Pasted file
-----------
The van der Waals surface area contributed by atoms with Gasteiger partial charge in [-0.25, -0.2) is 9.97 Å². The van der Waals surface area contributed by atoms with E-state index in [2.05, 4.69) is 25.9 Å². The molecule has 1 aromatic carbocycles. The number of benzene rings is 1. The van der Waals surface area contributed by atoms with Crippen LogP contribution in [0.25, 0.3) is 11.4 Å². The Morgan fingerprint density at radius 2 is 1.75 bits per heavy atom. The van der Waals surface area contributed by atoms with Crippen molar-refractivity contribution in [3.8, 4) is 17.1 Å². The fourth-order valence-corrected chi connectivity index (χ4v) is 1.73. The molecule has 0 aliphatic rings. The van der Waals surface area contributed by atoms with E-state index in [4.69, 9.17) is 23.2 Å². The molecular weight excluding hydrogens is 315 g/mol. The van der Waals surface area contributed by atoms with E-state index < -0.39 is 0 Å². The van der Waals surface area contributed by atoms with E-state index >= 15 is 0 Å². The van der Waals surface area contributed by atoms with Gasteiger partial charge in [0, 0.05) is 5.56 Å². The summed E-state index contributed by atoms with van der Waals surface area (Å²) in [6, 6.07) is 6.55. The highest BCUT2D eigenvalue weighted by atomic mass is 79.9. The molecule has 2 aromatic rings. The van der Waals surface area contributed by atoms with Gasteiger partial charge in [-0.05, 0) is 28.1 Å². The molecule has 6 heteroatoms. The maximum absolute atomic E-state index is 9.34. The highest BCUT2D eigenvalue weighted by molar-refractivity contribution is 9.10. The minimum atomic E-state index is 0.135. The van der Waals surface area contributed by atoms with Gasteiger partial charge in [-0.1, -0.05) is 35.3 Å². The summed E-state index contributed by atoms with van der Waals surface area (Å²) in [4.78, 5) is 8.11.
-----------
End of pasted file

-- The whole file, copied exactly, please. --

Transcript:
The van der Waals surface area contributed by atoms with Gasteiger partial charge in [-0.25, -0.2) is 9.97 Å². The van der Waals surface area contributed by atoms with E-state index in [2.05, 4.69) is 25.9 Å². The molecule has 1 aromatic carbocycles. The number of benzene rings is 1. The van der Waals surface area contributed by atoms with Crippen LogP contribution in [0.25, 0.3) is 11.4 Å². The Morgan fingerprint density at radius 2 is 1.75 bits per heavy atom. The van der Waals surface area contributed by atoms with Crippen molar-refractivity contribution in [3.8, 4) is 17.1 Å². The fourth-order valence-corrected chi connectivity index (χ4v) is 1.73. The molecule has 0 aliphatic rings. The van der Waals surface area contributed by atoms with E-state index in [4.69, 9.17) is 23.2 Å². The molecular weight excluding hydrogens is 315 g/mol. The van der Waals surface area contributed by atoms with E-state index < -0.39 is 0 Å². The van der Waals surface area contributed by atoms with E-state index >= 15 is 0 Å². The van der Waals surface area contributed by atoms with Gasteiger partial charge in [0, 0.05) is 5.56 Å². The summed E-state index contributed by atoms with van der Waals surface area (Å²) in [6, 6.07) is 6.55. The highest BCUT2D eigenvalue weighted by atomic mass is 79.9. The molecule has 2 aromatic rings. The van der Waals surface area contributed by atoms with Gasteiger partial charge in [-0.05, 0) is 28.1 Å². The molecule has 6 heteroatoms. The maximum absolute atomic E-state index is 9.34. The highest BCUT2D eigenvalue weighted by molar-refractivity contribution is 9.10. The minimum atomic E-state index is 0.135. The van der Waals surface area contributed by atoms with Gasteiger partial charge in [-0.1, -0.05) is 35.3 Å². The summed E-state index contributed by atoms with van der Waals surface area (Å²) in [4.78, 5) is 8.11.